Through funding from CIHR as well as the Heart & Stroke Lewer Centre of Excellence/Toronto Academic Cardiac Vascular Collaborative, the team is exploring whether magnetic resonance imaging (MRI) could be an effective alternative tool for vascular surgeons. Dr. Roy, the main lead of this project, experimented with two MRI techniques with specific sequences: flow independent MR angiogram using 3D steady-state free precession sequence (SSFP), and 3D ultrashort echo time (UTE) using a prototype 3D cones sequence. “SSFP angiograms allow the visualization of the lesion and blood vessel anatomy while the UTE advantageously allows the view of calcium and dense collagen,” Dr. Roy explained. Unlike X-ray angiogram, Dr. Roy described that these MRI techniques provide “a very good soft-tissue contrast and permit a detailed picture of blocked vessels, especially downstream.”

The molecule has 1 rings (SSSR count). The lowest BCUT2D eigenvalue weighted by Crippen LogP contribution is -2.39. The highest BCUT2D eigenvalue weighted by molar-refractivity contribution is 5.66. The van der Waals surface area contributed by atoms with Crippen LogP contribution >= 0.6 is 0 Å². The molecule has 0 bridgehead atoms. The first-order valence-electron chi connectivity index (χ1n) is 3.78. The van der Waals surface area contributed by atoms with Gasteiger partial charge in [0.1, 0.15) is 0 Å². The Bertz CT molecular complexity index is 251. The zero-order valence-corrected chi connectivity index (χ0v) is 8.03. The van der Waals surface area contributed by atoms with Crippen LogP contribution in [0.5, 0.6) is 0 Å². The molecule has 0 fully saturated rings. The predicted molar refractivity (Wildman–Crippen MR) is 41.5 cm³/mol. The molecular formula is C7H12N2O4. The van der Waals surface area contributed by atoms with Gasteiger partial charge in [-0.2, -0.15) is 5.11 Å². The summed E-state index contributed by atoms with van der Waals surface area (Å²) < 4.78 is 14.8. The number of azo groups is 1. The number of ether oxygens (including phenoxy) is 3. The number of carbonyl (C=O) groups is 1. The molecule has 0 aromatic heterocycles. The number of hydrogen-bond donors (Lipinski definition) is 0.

The trio ran a pilot study in collaboration with Dr. Hou-Jen Chen at Sunnybrook, using the two MRI techniques to see if they can effectively identify which lesions will be more difficult to cross with a guidewire. Dr. Roy enthusiastically stated that “lesions identified as hard by MRI correlated with longer guidewire travel time, an average of 14 minutes. In contrast, lesions defined as soft by the MRI took about 2 minutes to cross.” She continued to explain that the images were able to detect hidden passages within the arteries that were not entirely blocked (called ‘occult patencies’) and non-calcified hard lesions that were not visible on X-ray angiography. “This pilot study showed that MRI poses to be a potentially useful and effective tool in the planning of peripheral endovascular interventions, or to decide if conventional surgery is a better option, as we now have the prior knowledge of where the lesion is and what kind of lesion is deposited in the arteries,” Dr. Roy said.